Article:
Dr Steven White
15 November 2017
Leading national and international researchers, teachers and practitioners in animal law examined a range of vital animal protection issues at the Law Futures Centre’s Animal Law Conference. The Conference focussed on the regulatory dimensions of animal protection, including regulatory norms, informational regulation, regulatory actors, protection standards and governance.
(a) Regulatory Norms
The first speaker for the day, Professor Werner Scholtz (University of the Western Cape) investigated the emergence of an international animal welfare norm and its
potential consequences for the International Convention on the Regulation of Whaling. A reinterpretation of the Convention that takes into account welfare concerns has several consequences for the whaling regime. Werner highlighted the legal consequences of such an interpretation in a critical manner and argued that the recognition of humane killing as an expression of concern for the welfare of animals may ultimately constitute a phase in an incremental process towards the non-lethal utilisation of whales. An evolutionary interpretation of the Convention may support a paradigm shift towards a preservation ethic. This in turn may provide a step along the path where ‘soft’ international law incorporates an ethic of animal welfare.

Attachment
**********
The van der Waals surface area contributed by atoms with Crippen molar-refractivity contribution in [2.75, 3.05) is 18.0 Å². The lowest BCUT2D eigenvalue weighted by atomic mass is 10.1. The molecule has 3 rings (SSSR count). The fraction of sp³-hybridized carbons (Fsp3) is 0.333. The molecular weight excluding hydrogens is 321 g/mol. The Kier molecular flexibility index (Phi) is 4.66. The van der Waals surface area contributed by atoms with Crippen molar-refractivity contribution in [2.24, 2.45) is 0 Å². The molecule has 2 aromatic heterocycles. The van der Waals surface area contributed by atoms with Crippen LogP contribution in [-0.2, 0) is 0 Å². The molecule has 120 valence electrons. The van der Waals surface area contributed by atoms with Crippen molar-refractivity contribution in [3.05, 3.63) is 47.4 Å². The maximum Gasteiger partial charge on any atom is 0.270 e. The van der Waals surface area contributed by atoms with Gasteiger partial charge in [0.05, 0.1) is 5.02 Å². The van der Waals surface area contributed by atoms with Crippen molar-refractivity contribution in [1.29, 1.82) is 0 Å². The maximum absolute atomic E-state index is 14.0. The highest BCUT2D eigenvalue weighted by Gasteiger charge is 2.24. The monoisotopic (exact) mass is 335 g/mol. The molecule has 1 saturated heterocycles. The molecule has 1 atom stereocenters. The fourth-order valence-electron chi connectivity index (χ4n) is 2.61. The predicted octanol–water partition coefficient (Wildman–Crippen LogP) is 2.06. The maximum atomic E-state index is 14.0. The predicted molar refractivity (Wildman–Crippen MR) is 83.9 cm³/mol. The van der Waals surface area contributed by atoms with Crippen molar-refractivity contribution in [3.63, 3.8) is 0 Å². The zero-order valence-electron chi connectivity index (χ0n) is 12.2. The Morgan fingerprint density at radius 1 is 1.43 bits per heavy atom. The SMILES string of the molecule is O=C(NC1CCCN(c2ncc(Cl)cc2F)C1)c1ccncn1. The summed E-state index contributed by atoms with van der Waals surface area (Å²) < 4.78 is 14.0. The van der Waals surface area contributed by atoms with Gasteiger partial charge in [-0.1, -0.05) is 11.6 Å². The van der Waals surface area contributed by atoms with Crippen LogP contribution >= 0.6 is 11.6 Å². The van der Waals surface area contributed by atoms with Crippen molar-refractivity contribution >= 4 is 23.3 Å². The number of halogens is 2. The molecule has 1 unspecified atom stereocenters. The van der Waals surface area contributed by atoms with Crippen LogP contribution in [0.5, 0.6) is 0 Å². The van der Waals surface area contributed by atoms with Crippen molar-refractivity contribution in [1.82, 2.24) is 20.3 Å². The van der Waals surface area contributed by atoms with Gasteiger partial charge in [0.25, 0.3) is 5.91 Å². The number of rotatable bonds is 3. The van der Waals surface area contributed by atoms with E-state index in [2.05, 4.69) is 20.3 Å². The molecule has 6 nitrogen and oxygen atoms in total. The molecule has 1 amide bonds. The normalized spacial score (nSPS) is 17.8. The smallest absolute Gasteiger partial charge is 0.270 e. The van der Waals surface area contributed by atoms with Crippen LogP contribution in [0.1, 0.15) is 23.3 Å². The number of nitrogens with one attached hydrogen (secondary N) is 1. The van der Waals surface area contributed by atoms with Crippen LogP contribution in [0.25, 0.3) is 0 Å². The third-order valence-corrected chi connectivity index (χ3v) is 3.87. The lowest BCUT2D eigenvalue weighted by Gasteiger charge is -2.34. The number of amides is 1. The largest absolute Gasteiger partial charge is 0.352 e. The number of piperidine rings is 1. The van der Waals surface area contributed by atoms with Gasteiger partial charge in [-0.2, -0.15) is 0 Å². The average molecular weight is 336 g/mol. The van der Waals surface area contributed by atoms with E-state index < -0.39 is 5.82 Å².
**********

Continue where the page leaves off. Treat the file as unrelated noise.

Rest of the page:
Dr Sophie Riley (University of Technology Sydney) outlined her research agenda for a new book, which will address the historical foundations of the now ubiquitous norm of ‘animal welfare’. She showed how international veterinary conferences and treaties relating to animal health and quarantine, in the late nineteenth and early twentieth centuries, facilitated the commodification of farm animals. During this time, the focus lay on achieving disease-free shipments that treated animals as bulk commodities, leading to the regime developing without meaningful ethical engagement. Instead, it fostered the use of animals along a commodification pathway that provided post-war intensive farming with a ready-made avenue for marketing animals in a commercially-driven manner. This calls into question whether a welfare paradigm was, and indeed is, sufficiently robust to offset commercial biases that have become increasingly ingrained by the economic gains humans make from farm animals.
(b) Informational Regulation and Free Range Labelling